Virus-protection software giant has won a US patent that could affect the way software services are delivered online.

The company filed for the patent three years ago and has now patented its own ASP (Application Service Provider) technologies.

Jim O'Reilly of the ASP Industry Consortium said: "McAfee has patented its own version of the ASP model: its own particular product and service of a security-based solution delivered through the ASP model."

McAfee – developer's of Dr Solomon's Virex for Macintosh – describes its patent as covering the company's "software-as-a-service" technology. It covers the capability to deliver software encapsulated within mark-up language (HTML/XML), delivered by browser over the Internet to execute scripts and automatically perform tasks on a computer.

If opposed, McAfee will defend its patent vigorously. "If there is anybody else that wants to deliver services the way we do, it would behove them to talk to us or work on engineering around the patent," said Srivats Sampath, president and CEO of The company has one million paid subscribers.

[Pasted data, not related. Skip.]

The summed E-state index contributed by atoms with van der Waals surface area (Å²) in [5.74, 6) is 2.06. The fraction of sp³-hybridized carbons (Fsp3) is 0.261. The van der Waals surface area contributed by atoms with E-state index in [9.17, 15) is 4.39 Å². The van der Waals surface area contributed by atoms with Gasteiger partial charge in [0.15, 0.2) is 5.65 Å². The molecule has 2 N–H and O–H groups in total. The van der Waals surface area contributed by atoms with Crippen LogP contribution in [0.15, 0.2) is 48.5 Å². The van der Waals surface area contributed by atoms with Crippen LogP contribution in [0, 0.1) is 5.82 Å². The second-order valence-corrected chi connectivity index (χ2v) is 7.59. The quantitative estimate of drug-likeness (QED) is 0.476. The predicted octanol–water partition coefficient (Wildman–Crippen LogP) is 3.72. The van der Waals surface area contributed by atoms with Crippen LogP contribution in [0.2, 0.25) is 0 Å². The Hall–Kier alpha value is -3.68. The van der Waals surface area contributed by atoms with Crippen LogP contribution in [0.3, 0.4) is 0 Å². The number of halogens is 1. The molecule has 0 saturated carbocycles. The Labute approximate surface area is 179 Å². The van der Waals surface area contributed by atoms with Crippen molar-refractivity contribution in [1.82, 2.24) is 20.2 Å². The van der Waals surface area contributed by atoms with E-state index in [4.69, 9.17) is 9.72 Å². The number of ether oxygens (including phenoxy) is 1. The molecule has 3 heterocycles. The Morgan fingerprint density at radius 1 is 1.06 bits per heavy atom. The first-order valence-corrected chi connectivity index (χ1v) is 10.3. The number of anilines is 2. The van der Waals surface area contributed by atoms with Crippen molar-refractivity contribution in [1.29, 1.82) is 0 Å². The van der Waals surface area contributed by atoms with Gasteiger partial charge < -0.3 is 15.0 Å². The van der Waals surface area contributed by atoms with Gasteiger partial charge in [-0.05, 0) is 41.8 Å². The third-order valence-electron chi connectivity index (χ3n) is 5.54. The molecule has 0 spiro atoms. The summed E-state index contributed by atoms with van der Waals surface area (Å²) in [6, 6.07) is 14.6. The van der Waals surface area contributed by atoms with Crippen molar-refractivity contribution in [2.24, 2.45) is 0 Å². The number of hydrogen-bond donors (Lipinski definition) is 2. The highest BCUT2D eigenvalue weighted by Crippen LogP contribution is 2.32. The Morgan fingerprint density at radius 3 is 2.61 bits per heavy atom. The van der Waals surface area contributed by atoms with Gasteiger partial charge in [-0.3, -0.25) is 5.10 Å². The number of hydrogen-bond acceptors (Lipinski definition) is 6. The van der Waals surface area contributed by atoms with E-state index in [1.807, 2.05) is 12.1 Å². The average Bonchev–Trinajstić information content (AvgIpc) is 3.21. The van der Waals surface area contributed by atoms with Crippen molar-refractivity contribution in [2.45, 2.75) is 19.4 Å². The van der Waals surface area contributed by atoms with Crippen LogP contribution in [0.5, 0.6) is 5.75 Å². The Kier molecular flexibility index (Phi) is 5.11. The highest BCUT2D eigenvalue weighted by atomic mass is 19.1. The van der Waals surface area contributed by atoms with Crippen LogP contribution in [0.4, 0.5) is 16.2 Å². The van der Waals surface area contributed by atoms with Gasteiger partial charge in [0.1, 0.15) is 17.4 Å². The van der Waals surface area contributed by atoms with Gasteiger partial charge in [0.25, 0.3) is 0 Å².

The patent applies to the way operates its business, but not the concept of the ASP business model, says Harry Fenick, CEO of the Segaza Group (formerly known as Zona Research).

"They have a very specific technology that is highly optimized to deliver what you need, configuring the computer and managing those configurations," Fenick says. "I don't think this stops everyone else in their tracks. It's not an attempt to declare the one and only standard for doing this."

Between 1000 and 2000 ASPs are operational, ranging from start-up firms to software giant Microsoft, claims O'Reilly. Microsoft's new .Net initiatives are intended to support each aspect of developing, managing, using, and experiencing XML Web services. Microsoft and announced an alliance on May 22, saying they would work cooperatively to incorporate .Net technologies and enterprise servers into's online services and elsewhere.